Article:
With a new standard expected before the end of the year to change the way financial institutions account for credit impairments, the Securities and Exchange Commission will be watching for strong processes and controls around critical judgments.

SEC Chief Accountant James Schnurr told accountants at a national banking conference to prepare themselves to deal with differences between U.S. and international standards on credit impairments, learn what they can from international implementation, and take responsibility for developing robust processes and controls around the many judgments that will be required. “The development, documentation, and application of a systematic methodology used to determine credit loss estimates, as well as policies surrounding the validation of such methodologies have always been, and will continue to be, critical in supporting the allowance for loan losses recorded in the financial statements,” he said, according to his prepared remarks.

The Financial Accounting Standards Board is expected to finalize its new standard on the accounting for loan losses in the fourth quarter. FASB’s planned standard has some similarities to a loan loss standard introduced last year under International Financial Reporting Standards, but with a key difference. FASB’s standard will require entities to estimate the lifetime expected loss for loans and reflect it in financial statements at inception. The IFRS standard limits the measurement of expected losses where there is no indication of credit impairment to 12 months, with lifetime expected losses only recognized where loans have exhibited a significant increase in credit risk.

“Under both models, the definition of expected credit losses is an estimate of all contractual cash flows not expected to be collected from a recognized financial asset or group of financial assets,” Schnurr said. “Therefore, while the models are not fully converged, I believe U.S. registrants preparing for the issuance of the FASB’s credit impairment model can learn from the current implementation efforts overseas and leverage some of those thought processes as they begin their implementation process here in the U.S."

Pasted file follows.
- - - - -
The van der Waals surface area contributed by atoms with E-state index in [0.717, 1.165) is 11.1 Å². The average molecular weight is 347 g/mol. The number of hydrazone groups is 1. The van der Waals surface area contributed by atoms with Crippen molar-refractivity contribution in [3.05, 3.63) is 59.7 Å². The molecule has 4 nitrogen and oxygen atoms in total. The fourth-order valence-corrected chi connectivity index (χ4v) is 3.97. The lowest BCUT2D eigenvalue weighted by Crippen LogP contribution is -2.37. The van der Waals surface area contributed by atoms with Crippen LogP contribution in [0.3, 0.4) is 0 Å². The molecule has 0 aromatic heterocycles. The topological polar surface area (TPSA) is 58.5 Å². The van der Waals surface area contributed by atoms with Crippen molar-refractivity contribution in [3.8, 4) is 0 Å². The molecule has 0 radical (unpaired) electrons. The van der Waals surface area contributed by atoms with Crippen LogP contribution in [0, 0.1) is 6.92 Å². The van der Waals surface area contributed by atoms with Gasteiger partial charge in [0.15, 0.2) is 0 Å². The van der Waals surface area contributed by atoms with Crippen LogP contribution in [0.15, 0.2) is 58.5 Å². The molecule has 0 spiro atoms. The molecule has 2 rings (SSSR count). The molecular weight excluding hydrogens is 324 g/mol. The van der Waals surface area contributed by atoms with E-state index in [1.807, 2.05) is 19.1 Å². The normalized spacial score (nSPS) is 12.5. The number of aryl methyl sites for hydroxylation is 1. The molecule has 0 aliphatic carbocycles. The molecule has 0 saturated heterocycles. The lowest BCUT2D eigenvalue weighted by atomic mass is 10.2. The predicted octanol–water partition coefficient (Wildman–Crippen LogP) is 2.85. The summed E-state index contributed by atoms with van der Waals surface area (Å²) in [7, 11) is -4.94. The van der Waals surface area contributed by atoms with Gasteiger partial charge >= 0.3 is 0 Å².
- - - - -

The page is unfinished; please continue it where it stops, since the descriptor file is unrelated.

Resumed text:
The SEC’s top accountant also warned financial institutions to remember that compliance with the accounting standard to provide transparency to investors should not be confused with concerns that might be raised by other banking regulators, who are more focused on capital adequacy. “In preparing the financial statements the objective is for management to make its best estimate of the expected loss, which may not reflect the estimate desired for safety and soundness purposes,” he said. “In those instances, prudential regulators have the mechanisms available to make changes to the regulatory capital regime, similar to how changes in fair value for available for sale securities are currently addressed in the capital regimes.”

Schnurr also confirmed earlier remarks that the SEC’s interest in pursuing greater use of IFRS in the United States is waning. “There is virtually no support to have the SEC mandate IFRS for all registrants, he said. “There is little support for the SEC to provide an option allowing domestic registrants to prepare their financial statements under IFRS.”

The only consensus the SEC has identified is an interest in moving toward a single set of globally accepted standards, leaving the SEC to explore how to achieve that desired objective. As such, Schnurr batted the ball back to the FASB and the International Accounting Standards Board. “In the near term, the FASB and IASB should continue to focus on converging the standards,” he said. “The boards should renew their commitment to cooperate and develop standards that eliminate differences between IFRS and U.S. GAAP whenever it meets the needs of its constituents and improves the quality of financial reporting.”